Radio interview with Neil Mitchell 3AW Morning

17 September 2019

NEIL MITCHELL: First today: dams. Now, this is a debate that sort of comes and goes, but we've been avoiding it for some years now. Certainly avoiding decisions. We were doing this about 10 years ago, talking about, then it went away and we did nothing. The pressure today is back, and I want your views on this. Do we need to build dams? Would you support the government building dams or not? 96900 693 131332.

There are quite frightening figures being floated - excuse the pun - are being floated today. The figures say we've been asleep. They say water storage per person is dropping as population is growing. And we know population is growing, have a look at the roads. But more than that, since 2003, 20 dams have been completed in Australia, 16 of them in Tasmania, two in New South Wales, one in Queensland, one in the ACT. You might notice Victoria doesn't bother the scorer there. Victoria, I think we got about 50 major dams, there's argument we need more. 

On the line, the man who has released the figures and he's starting the campaign, Minister for Water Resources and Drought, David Littleproud. Good morning.

MINISTER DAVID LITTLEPROUD: Good morning, Neil. Good to be with you. 

MITCHELL: Well why are you running this up? Why are you bringing it back? This has sort of been debated every few years and we've done nothing. Why is it necessary now?

MINISTER: Well exactly that, we've done nothing. Since Federation, our forefathers gave responsibility and ownership of water resources to the states. And candidly, they've done three-fifths of bugger all since 2003. It's time to get moving. These are frightening figures. If we continue to have the population increase that we've got, we could see more than a 30 per cent fall by 2030 in storage per person. That is not planning. That's what the states responsibilities are, is to plan. We've put out over 1.3 billion dollars in hard cash, 2 billion dollars in loans since 2015, and the only ones that really want to come and get it are the Tasmanians.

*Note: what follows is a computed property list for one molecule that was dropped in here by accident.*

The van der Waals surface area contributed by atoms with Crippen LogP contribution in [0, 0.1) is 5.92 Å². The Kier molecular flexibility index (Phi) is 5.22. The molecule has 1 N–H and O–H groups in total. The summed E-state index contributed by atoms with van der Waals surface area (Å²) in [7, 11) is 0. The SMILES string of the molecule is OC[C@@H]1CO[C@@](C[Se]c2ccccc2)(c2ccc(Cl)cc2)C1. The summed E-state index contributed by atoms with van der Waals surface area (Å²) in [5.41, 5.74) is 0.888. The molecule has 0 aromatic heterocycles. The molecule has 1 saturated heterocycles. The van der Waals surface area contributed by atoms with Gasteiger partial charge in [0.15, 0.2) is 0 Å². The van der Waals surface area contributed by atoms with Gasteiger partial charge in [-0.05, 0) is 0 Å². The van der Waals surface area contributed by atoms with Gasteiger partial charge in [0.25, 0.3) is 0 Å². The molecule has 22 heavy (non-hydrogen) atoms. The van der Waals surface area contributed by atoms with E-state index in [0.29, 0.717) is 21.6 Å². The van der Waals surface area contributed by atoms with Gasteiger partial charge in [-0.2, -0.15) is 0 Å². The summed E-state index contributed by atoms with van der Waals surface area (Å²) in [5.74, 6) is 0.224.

MITCHELL: So what's the priority? Where should we be looking?

MINISTER: Well this is why Deputy Prime Minister McCormack has set up the National Water Grid. We couldn't get- we put 300 million dollars out to get people to come to us and tell us where these dams should go. Basically we didn't get a lot of a lot of help there. So what we've said is, let's go and get the scientists. We'll do it ourselves - the Federal Government - even though it's not our responsibility. We'll go and get the scientists, we'll create a National Water Grid, and we will say where the priorities are and where we'll cut cheques for.

MITCHELL: What about the- you've released some figures on the water storage state by state, go through it. Victoria.

MINISTER: So in Victoria at the moment, it's 2.77 megalitres per person, but it'll drop to 1.58 megalitres per person. In New South Wales from 3.33 to 2.25, and in Queensland - my home state - 2.78 to 1.75. That shows that there's been no planning, no thinking, and if we continue to get a population increase - which we will, we're naturally getting that through migration - is that we- that we have to have the state governments have water, which is a source of life for all of us.

MITCHELL: Alright, what if we don't do it? What happens?

MINISTER: Well effectively, we are capping ourselves and we are restricting ourselves to the use of water on our homes and our properties. We've got- I'm actually just landed in the town of Stanthorpe in my electorate, where we've just had these bushfires, and in fact they're going to run out of water by Christmas. And state government - and I'll give credit where credit's due here in Queensland - they're now having to pay $800,000 a month to ship water in here on the back of a truck until it rains, because they haven't done any planning. So we took the pre-emptive step in Queensland- despite Queensland Government- to put $42 million with growers who put $24 million dollars to build Emu Swamp Dam. We're going to build them a dam. But it took forever to get the state who owns the resource to come with us, and that is the challenge that we've got. I can't go and dig a hole anywhere in this country unless the state governments allow me to do it because that is what our forefathers put in the Constitution. And the states need to wake up to themselves and this is really, it's five to midnight. 

MITCHELL: Really?